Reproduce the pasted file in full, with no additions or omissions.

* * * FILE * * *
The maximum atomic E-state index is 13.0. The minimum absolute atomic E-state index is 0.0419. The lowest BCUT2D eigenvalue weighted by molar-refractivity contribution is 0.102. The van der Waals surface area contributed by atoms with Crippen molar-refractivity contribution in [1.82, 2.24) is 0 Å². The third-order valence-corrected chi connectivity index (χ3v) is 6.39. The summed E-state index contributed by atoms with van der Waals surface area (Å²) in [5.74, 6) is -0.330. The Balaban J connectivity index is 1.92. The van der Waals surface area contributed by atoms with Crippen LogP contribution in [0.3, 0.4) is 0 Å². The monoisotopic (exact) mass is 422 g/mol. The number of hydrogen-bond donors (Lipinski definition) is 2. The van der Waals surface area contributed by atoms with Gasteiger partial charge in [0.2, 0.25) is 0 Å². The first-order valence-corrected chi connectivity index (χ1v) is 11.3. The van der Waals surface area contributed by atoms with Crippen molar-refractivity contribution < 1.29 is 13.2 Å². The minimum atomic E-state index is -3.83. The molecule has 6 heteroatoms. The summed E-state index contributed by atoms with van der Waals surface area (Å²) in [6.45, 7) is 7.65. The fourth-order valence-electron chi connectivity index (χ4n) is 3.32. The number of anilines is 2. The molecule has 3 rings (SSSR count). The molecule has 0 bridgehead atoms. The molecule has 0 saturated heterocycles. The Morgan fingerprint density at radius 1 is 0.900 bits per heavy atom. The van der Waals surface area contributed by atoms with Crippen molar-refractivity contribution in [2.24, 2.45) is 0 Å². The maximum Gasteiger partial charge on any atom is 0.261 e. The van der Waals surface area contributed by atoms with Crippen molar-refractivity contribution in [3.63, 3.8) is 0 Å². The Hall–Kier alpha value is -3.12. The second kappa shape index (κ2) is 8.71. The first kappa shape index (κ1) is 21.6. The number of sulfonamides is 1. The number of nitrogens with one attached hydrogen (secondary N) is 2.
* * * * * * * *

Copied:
The maximum atomic E-state index is 13.0. The minimum absolute atomic E-state index is 0.0419. The lowest BCUT2D eigenvalue weighted by molar-refractivity contribution is 0.102. The van der Waals surface area contributed by atoms with Crippen molar-refractivity contribution in [1.82, 2.24) is 0 Å². The third-order valence-corrected chi connectivity index (χ3v) is 6.39. The summed E-state index contributed by atoms with van der Waals surface area (Å²) in [5.74, 6) is -0.330. The Balaban J connectivity index is 1.92. The van der Waals surface area contributed by atoms with Crippen LogP contribution in [0.3, 0.4) is 0 Å². The monoisotopic (exact) mass is 422 g/mol. The number of hydrogen-bond donors (Lipinski definition) is 2. The van der Waals surface area contributed by atoms with Gasteiger partial charge in [0.2, 0.25) is 0 Å². The first-order valence-corrected chi connectivity index (χ1v) is 11.3. The van der Waals surface area contributed by atoms with Crippen molar-refractivity contribution < 1.29 is 13.2 Å². The minimum atomic E-state index is -3.83. The molecule has 6 heteroatoms. The summed E-state index contributed by atoms with van der Waals surface area (Å²) in [6.45, 7) is 7.65. The fourth-order valence-electron chi connectivity index (χ4n) is 3.32. The number of anilines is 2. The molecule has 3 rings (SSSR count). The molecule has 0 bridgehead atoms. The molecule has 0 saturated heterocycles. The Morgan fingerprint density at radius 1 is 0.900 bits per heavy atom. The van der Waals surface area contributed by atoms with Crippen molar-refractivity contribution in [2.24, 2.45) is 0 Å². The maximum Gasteiger partial charge on any atom is 0.261 e. The van der Waals surface area contributed by atoms with Crippen molar-refractivity contribution in [3.63, 3.8) is 0 Å². The Hall–Kier alpha value is -3.12. The second kappa shape index (κ2) is 8.71. The first kappa shape index (κ1) is 21.6. The number of sulfonamides is 1. The number of nitrogens with one attached hydrogen (secondary N) is 2.